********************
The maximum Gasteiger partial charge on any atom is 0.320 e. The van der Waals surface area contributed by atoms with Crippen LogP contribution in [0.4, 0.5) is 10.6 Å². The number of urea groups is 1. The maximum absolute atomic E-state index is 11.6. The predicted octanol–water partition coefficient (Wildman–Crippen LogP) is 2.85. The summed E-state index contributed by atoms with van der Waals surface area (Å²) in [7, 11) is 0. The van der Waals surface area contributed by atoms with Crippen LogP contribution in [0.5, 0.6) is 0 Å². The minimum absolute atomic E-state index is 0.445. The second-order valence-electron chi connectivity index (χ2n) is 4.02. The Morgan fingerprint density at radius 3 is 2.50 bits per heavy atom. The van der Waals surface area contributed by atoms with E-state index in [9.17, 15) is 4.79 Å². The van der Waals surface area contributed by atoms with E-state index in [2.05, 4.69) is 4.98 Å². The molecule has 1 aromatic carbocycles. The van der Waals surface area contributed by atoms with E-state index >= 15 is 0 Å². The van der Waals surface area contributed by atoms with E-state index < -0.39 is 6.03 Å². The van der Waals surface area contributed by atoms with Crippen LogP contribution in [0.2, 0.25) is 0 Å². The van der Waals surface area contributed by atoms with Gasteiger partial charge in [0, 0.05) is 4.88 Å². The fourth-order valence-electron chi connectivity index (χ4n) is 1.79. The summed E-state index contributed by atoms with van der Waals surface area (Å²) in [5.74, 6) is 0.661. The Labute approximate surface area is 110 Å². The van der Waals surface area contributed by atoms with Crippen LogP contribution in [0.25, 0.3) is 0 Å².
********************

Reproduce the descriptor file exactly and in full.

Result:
The maximum Gasteiger partial charge on any atom is 0.320 e. The van der Waals surface area contributed by atoms with Crippen LogP contribution in [0.4, 0.5) is 10.6 Å². The number of urea groups is 1. The maximum absolute atomic E-state index is 11.6. The predicted octanol–water partition coefficient (Wildman–Crippen LogP) is 2.85. The summed E-state index contributed by atoms with van der Waals surface area (Å²) in [7, 11) is 0. The van der Waals surface area contributed by atoms with Crippen LogP contribution in [0.5, 0.6) is 0 Å². The minimum absolute atomic E-state index is 0.445. The second-order valence-electron chi connectivity index (χ2n) is 4.02. The Morgan fingerprint density at radius 3 is 2.50 bits per heavy atom. The van der Waals surface area contributed by atoms with E-state index in [9.17, 15) is 4.79 Å². The van der Waals surface area contributed by atoms with E-state index in [2.05, 4.69) is 4.98 Å². The molecule has 1 aromatic carbocycles. The van der Waals surface area contributed by atoms with E-state index >= 15 is 0 Å². The van der Waals surface area contributed by atoms with E-state index < -0.39 is 6.03 Å². The van der Waals surface area contributed by atoms with Crippen LogP contribution in [0.2, 0.25) is 0 Å². The van der Waals surface area contributed by atoms with Gasteiger partial charge in [0, 0.05) is 4.88 Å². The fourth-order valence-electron chi connectivity index (χ4n) is 1.79. The summed E-state index contributed by atoms with van der Waals surface area (Å²) in [5.74, 6) is 0.661. The Labute approximate surface area is 110 Å². The van der Waals surface area contributed by atoms with Crippen LogP contribution in [0.25, 0.3) is 0 Å².